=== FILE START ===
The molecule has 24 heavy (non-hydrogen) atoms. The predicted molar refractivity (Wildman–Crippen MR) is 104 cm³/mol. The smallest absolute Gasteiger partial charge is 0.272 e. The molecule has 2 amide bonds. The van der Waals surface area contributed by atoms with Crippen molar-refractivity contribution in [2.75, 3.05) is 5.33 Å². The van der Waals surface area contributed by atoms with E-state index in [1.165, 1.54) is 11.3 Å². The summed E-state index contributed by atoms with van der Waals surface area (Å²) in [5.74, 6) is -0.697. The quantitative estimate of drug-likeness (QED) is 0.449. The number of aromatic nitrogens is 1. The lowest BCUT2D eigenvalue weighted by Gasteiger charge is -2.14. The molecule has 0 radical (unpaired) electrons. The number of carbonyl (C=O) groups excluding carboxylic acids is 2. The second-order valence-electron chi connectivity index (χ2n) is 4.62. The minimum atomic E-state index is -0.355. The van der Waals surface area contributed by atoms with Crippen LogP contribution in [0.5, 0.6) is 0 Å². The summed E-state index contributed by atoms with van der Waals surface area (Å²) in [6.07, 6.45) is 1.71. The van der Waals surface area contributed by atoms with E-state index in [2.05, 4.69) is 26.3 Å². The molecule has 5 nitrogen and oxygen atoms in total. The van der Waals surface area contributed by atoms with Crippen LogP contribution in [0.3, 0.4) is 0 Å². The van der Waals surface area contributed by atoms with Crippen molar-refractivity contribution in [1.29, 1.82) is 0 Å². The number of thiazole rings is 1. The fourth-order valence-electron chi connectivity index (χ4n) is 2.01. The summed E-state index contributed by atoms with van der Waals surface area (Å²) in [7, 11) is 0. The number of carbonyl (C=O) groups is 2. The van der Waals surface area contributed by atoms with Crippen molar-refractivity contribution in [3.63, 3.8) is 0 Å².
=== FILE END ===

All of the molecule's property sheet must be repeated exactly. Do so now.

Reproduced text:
The molecule has 24 heavy (non-hydrogen) atoms. The predicted molar refractivity (Wildman–Crippen MR) is 104 cm³/mol. The smallest absolute Gasteiger partial charge is 0.272 e. The molecule has 2 amide bonds. The van der Waals surface area contributed by atoms with Crippen molar-refractivity contribution in [2.75, 3.05) is 5.33 Å². The van der Waals surface area contributed by atoms with E-state index in [1.165, 1.54) is 11.3 Å². The summed E-state index contributed by atoms with van der Waals surface area (Å²) in [5.74, 6) is -0.697. The quantitative estimate of drug-likeness (QED) is 0.449. The number of aromatic nitrogens is 1. The lowest BCUT2D eigenvalue weighted by Gasteiger charge is -2.14. The molecule has 0 radical (unpaired) electrons. The number of carbonyl (C=O) groups excluding carboxylic acids is 2. The second-order valence-electron chi connectivity index (χ2n) is 4.62. The minimum atomic E-state index is -0.355. The van der Waals surface area contributed by atoms with Crippen LogP contribution in [0.5, 0.6) is 0 Å². The summed E-state index contributed by atoms with van der Waals surface area (Å²) in [6.07, 6.45) is 1.71. The van der Waals surface area contributed by atoms with E-state index in [2.05, 4.69) is 26.3 Å². The molecule has 5 nitrogen and oxygen atoms in total. The van der Waals surface area contributed by atoms with Crippen LogP contribution in [0.3, 0.4) is 0 Å². The van der Waals surface area contributed by atoms with Crippen molar-refractivity contribution in [1.29, 1.82) is 0 Å². The number of thiazole rings is 1. The fourth-order valence-electron chi connectivity index (χ4n) is 2.01. The summed E-state index contributed by atoms with van der Waals surface area (Å²) in [7, 11) is 0. The number of carbonyl (C=O) groups is 2. The van der Waals surface area contributed by atoms with Crippen molar-refractivity contribution in [3.63, 3.8) is 0 Å².